States of Knowledge: The Co-Production of Science and Social Order

By Sheila Jasanoff | Go to book overview

4

Co-producing CITES and the African elephant

Charis Thompson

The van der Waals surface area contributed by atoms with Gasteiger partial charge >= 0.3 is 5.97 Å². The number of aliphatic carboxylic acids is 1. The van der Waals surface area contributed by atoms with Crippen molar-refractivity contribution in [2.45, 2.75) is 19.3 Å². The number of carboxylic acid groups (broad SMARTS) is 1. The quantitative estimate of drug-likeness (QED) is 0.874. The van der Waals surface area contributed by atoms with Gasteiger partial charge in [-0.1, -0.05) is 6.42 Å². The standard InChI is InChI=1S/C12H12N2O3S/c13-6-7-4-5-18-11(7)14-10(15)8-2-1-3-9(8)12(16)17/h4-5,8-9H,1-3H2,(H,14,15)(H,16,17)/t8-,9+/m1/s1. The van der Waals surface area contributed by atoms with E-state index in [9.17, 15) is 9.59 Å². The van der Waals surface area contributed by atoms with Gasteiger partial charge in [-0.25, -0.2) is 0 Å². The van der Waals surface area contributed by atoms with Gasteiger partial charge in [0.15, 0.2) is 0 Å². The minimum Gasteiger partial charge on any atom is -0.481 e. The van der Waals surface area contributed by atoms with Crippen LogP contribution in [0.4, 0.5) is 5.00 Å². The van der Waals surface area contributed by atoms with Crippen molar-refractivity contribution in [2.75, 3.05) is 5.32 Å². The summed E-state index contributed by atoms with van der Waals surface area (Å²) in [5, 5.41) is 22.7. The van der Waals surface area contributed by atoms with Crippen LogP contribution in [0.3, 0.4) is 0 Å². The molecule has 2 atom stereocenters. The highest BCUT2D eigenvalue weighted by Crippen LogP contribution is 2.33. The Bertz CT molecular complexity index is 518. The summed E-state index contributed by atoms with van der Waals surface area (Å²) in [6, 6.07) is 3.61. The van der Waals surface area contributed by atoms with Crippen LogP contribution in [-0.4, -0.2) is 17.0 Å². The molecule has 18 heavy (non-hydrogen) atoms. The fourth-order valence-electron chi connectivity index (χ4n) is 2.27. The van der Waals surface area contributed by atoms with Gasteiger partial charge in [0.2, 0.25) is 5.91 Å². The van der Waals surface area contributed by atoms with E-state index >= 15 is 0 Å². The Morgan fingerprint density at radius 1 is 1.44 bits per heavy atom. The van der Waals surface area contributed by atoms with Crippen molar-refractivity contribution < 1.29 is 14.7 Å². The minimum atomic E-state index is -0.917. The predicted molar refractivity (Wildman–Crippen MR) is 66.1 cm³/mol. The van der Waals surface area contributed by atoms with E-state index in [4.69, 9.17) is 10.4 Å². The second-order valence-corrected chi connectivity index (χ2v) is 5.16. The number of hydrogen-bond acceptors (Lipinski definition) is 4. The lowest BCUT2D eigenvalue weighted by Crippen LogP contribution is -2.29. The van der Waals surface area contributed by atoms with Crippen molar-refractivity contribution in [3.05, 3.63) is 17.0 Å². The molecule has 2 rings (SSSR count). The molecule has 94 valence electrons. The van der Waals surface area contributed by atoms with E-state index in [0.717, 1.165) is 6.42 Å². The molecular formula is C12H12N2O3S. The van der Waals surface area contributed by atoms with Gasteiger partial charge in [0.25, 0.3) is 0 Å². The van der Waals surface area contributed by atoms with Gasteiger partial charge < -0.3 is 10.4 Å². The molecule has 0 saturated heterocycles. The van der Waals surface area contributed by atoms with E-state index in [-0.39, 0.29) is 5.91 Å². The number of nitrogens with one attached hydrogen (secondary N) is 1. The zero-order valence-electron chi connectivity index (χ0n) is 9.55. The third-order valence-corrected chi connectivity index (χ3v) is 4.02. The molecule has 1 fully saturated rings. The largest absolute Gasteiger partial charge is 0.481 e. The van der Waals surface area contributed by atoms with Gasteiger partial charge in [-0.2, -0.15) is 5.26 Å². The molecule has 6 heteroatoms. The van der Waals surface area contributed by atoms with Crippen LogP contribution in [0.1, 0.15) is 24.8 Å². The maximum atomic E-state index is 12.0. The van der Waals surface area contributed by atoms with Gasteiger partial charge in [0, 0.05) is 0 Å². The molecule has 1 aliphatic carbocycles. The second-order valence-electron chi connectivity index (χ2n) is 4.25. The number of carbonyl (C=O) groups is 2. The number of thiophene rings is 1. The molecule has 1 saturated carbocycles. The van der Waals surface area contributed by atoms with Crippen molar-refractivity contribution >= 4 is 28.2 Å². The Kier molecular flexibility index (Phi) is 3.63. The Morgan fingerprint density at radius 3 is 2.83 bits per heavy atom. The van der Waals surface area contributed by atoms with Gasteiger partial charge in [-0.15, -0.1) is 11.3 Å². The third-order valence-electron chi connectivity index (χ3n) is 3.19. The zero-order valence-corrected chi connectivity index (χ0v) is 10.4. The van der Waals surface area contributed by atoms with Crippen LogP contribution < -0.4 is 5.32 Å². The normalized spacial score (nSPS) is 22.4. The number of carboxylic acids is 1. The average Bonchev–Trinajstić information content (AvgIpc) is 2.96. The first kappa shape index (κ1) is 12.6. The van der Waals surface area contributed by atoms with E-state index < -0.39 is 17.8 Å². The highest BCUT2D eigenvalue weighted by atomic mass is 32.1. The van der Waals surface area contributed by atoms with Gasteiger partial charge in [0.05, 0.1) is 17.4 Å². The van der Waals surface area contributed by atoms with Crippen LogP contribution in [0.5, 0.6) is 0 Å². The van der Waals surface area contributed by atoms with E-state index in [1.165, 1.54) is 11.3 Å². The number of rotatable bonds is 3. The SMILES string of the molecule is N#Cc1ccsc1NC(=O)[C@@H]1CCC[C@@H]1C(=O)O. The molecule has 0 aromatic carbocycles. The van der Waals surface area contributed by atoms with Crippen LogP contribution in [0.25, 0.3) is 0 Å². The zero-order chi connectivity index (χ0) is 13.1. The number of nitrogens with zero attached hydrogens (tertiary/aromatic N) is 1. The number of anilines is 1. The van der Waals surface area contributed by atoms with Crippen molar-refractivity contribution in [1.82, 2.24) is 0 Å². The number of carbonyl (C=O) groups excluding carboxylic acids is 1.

In her introduction to this volume in Chapter 1, Sheila Jasanoff analyzed a number of aspects of “co-production” typical of contemporary uncertain multi-sited scientific and technological practice, including developments around representation, identity, discourse and institutions. In this chapter I describe a transition in the status of the African elephant, from a universal species of charismatic megafauna endangered enough to need protection from all off-take, to a regionally differentiated species needing absolute protection in many areas but susceptible to regulated sustainable off-take in some locations. For this transition to occur, CITES (The Convention on International Trade in Endangered Species of Fauna and Flora), the international treaty which legislates international trade in endangered species, also had to change. In its early years it had emerged as a convention whose famous “appendices” listed and thus protected endangered flora and fauna under the banner of unified scientific species making up an imaginary universal commons. This effectively banished those who disagreed with decisions to include certain species or sub-species on the various appendices to trading outside the convention. The decision regarding the African elephant that I describe here was part of CITES' subsequent transition to an instrument capable of contextualizing sub-populations of endangered species by using its appendix listings conditionally, depending on local and regional conservation criteria. This effectively internalized differing opinions on the viability of trade in particular species to the convention, and thus meant that varying levels of protection and trade could be regulated within the terms of the convention. This co-production of an evolving African elephant and an evolving treaty reflected intense efforts by African conservationists and other stakeholders not just to intensify, but also to indigenize biodiversity conservation and its associated tourist economies in line with African regional and local perceptions about development, land use, wildlife, and local people. The more indigenized African elephant became a means of negotiating these African priorities, and the evolution in CITES allowed the differing philosophies and circumstances of those owning and managing the land and wildlife in question to be incorporated in the treaty itself. Interestingly, this indigenization of the African elephant allowed it to make demands on the global conservation community that the earlier more universal

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